When Toronto FC won the Canadian Championship last year, the spoils of victory included a berth in the CONCACAF Champions League.

Now it has been told that it must clear another hurdle. Toronto has to win this year's Canadian Championship or, if it fails to do so, beat the team that does win it to secure the CONCACAF tournament invite it thought it already had.

The Canadian Soccer Association, which made the change, says it was necessitated by a revamped CONCACAF tournament format.

Previously the CONCACAF club championship ran August through April. But starting next year, MLS teams won't enter the competition until February with the event wrapping up in May.

That created a logjam with Toronto and another possible qualifier emerging from this year's Canadian championship vying for one spot in the revamped 2018 CONCACAF tournament.

The CSA decided to institute the one-off playoff — this August in Toronto if needed — to get down to one qualifier and correct the pathway from one tournament to the other as soon as possible.

That caused TFC officials to cry foul.

"When we won the [Canadian] tournament last year, we won it under the premise that we were going to then be in the CONCACAF Champions League," said Toronto coach Greg Vanney. "I don't think it's fair but sometimes things in life aren't always fair.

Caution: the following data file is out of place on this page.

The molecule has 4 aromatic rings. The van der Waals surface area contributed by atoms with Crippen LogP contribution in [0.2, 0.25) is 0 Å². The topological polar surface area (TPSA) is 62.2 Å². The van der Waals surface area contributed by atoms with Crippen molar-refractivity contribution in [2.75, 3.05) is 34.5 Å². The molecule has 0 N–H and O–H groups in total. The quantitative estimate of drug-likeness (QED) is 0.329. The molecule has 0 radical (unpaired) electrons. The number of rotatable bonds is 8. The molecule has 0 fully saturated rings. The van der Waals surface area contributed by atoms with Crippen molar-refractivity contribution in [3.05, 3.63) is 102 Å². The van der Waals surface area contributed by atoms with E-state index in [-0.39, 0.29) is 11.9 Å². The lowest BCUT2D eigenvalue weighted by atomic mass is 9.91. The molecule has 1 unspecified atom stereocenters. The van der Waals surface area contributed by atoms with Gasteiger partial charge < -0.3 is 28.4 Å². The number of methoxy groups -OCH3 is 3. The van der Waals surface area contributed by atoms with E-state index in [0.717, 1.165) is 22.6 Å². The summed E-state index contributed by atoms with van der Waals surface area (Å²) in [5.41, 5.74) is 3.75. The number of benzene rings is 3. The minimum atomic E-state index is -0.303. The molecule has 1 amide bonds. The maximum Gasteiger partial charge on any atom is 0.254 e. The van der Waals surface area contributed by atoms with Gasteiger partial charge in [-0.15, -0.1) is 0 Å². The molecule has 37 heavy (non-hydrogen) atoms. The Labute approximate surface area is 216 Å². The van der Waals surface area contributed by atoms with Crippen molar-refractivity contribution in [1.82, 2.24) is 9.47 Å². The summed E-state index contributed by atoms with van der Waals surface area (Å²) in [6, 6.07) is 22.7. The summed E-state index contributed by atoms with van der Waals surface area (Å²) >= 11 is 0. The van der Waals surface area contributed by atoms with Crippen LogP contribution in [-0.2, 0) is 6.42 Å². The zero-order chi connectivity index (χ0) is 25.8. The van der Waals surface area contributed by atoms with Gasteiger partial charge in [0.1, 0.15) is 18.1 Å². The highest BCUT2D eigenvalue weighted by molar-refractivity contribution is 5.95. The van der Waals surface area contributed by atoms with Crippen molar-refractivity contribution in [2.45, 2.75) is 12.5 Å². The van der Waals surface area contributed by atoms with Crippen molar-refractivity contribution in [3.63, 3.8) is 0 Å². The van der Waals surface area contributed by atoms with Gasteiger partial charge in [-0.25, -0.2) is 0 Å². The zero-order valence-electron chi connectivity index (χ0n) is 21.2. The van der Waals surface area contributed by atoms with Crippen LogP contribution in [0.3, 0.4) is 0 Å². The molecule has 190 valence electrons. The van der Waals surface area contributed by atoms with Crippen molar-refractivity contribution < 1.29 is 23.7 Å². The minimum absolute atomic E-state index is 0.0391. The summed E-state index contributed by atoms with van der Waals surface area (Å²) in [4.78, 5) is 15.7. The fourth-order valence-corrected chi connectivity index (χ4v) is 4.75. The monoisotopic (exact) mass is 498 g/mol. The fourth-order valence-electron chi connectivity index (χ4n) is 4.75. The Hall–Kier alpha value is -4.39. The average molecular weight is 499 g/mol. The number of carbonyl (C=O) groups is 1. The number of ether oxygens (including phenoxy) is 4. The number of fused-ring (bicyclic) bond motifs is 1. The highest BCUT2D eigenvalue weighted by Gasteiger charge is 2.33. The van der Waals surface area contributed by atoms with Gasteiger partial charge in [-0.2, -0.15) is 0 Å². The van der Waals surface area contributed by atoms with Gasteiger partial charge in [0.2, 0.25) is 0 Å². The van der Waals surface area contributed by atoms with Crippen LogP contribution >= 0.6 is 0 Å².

"There's now kind of an odd year where two teams are going to be able to qualify for one year, so they're going to have to have a playoff at some spot. We were kind of hoping that that would pushed off another year so when everyone entered the tournament they would at least know that existed."

'We had no idea that this was even a question'

Toronto captain Michael Bradley was also unimpressed by the rule change.

"The whole situation seems a little strange ... We had no idea that this was even a question," he said.

"We wanted to win the Canadian championship anyway this year. And now there's a little extra motivation," he added.

Traditionally five MLS teams qualify for the CONCACAF Champions League, one from Canada and four from the U.S. The North American clubs get to add to their home revenue while testing themselves against international club competition.

And there is an added incentive with the CONCACAF Champions League winner, typically a Mexican team in recent years, representing North and Central America and the Caribbean at the FIFA Club World Cup.

The 2017 Canadian tournament starts with a two-legged qualifier between Ottawa Fury FC and FC Edmonton on May 3 and 10.

The home-and-away semifinals are set for May 23 and either May 30/31 with the qualifying-round winner playing top-seeded Toronto while the Vancouver Whitecaps face the Montreal Impact in the other semifinal.

The two-legged final is set for June 20/21 and 27.

The CSA has also instituted a new rule to the Canadian championship that at least three Canadians feature in every starting lineup throughout the competition. That is almost always the case anyway.